A local team in a pennant race plus a lovely ballpark should equal big attendance numbers, right?

It’s not quite that simple, actually. Recent articles from the Star-Telegram, the Dallas Morning News, D Magazine, and Texas Monthly have noted the Texas Rangers inability to draw huge crowds this season despite better-than-expected team performance and an exciting chase for the postseason. Suggested remedies have included adding a roof to Globe Life Park in Arlington, moving the team to Dallas, and having a witch doctor and faith healer do a joint séance to exorcise the ghost of Billy Martin.

The Rangers averaged 30,763 fans as they played 81 regular season home games en route to winning the American League West Division title in 2015. The figure ranked 16th in baseball and is lower than last season’s mark of 33,565, when the team finished 31 games behind the division-winning Angels.

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This wins versus attendance ratio perplexes people, because it seems counter-intuitive. If you win you should draw more fans than when you don’t, the reasoning goes, since fans enjoy the sensation of aligning themselves with a winner and also like seeing top-level talent perform. To a certain extent, that logic works. Indeed, it seems likely the Rangers have drawn more fans this season than they would have had they ended up in last place again. Why, though, have they not drawn more fans than 2014, when injuries doomed them to a finish in the cellar?

A lot of the answer lies in ticket sales cycles. In baseball, the previous season’s results often determine the next year’s numbers. That’s because a huge share of a season’s total tickets gets sold in the offseason when account executives can move a lot at one time. A team’s season and group ticket representatives sell based on the results of the previous year. A good season means season ticket and mini-plan holders enthusiastic to buy, renew, and upgrade. They do so in blocks of 20, 40, 80, and 162 tickets or more at a time. Group ticket buyers, planning months in advance, choose a ballgame for their church or fight club instead of some other entertainment option. They buy in blocks of at least 25 tickets each.

The 2014 sales group had recent postseason appearances from which to sell, and that’s a handy thing to have. Playoff-less 1997’s attendance totals exceeded those of the playoff campaigns from the years before and after it. The year 2000’s figures were better than 1999’s. Occasionally a team can overcome a sub-par campaign with a special offseason, as when Nolan Ryan led a slew of roster moves in 1989, or when the new ballpark opened in 1994. Whatever the reason, success in the October-March sales window will usually be the most important indicator of the next season’s attendance numbers, because the largest blocks of tickets get sold to people who plan ahead before the season.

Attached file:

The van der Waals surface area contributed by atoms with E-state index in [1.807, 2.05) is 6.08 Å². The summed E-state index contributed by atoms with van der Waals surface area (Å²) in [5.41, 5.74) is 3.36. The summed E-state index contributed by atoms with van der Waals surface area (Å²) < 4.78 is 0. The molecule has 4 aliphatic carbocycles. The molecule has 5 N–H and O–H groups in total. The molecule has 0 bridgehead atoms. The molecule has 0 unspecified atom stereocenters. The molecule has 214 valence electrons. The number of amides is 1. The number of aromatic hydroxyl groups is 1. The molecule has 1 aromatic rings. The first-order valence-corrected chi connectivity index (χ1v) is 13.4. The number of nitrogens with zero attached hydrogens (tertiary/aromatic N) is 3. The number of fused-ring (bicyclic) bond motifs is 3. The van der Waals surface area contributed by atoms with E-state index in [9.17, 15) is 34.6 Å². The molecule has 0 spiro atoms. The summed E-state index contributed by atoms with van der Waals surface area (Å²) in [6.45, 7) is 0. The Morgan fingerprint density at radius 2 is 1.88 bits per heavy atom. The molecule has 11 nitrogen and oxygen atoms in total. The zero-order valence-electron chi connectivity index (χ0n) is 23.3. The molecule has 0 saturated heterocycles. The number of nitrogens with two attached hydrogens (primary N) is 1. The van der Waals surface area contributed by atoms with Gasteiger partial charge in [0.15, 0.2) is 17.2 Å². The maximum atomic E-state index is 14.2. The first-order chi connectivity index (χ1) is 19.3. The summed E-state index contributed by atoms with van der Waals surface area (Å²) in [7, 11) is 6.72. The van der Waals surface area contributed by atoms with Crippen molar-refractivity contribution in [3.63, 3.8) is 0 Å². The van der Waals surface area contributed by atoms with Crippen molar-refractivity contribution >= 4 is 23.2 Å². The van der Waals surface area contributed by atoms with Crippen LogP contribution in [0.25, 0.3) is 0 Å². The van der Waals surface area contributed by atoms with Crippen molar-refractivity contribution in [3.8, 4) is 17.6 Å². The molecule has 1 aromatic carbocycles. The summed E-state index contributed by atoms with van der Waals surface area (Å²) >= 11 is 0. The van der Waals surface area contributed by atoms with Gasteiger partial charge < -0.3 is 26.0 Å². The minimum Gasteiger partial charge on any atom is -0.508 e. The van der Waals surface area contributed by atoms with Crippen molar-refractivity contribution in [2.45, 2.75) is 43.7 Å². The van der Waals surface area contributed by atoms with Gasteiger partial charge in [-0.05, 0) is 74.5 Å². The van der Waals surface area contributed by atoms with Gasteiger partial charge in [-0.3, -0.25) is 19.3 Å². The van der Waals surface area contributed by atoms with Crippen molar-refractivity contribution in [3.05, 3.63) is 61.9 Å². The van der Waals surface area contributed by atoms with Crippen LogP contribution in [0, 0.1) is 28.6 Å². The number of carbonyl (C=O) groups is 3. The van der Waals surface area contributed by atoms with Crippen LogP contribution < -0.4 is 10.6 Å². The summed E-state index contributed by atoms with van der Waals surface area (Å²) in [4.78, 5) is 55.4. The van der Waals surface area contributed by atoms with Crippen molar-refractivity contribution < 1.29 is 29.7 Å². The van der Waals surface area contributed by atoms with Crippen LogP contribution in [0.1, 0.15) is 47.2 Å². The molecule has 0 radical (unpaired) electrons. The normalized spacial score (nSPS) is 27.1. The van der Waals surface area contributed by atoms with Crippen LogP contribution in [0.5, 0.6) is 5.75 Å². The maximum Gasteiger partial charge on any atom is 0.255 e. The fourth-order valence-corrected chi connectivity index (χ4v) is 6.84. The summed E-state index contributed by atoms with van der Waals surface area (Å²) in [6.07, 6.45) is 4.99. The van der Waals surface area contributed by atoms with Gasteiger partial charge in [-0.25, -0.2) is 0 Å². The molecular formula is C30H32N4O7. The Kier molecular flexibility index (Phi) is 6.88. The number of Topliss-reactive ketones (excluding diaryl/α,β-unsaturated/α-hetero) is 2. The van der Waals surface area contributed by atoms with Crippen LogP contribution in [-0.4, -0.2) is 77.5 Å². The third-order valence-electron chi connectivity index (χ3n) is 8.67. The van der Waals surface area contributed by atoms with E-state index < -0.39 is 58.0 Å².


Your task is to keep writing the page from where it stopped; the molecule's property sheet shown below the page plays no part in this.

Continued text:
Of course, individual game sales do go on once the season has begun and winning can influence those totals. It’s hard, though, for single-game sales to overcome a mediocre offseason.

We can flag 1974, 1996, and 2004 as notable outliers. Those seasons all involved surprising young Rangers teams coming off extended periods without success. This year’s team has some good young players, but they don’t match the cachet the Jim Sundbergs, Pudge Rodruguezes, and Michael Youngs from those previous teams had. This will also be the fifth season in the last six the Rangers have played past game 162, so the 2015 crew doesn’t have the buzz of, say, a 2004 team coming off four straight last-place finishes or a 1996 squad making the franchise’s first postseason.

Photo by Brad Newton/Texas Rangers

Besides any issues with the on-field product, a couple of factors conspire against the Rangers ticket sales group as a season goes on: football and school.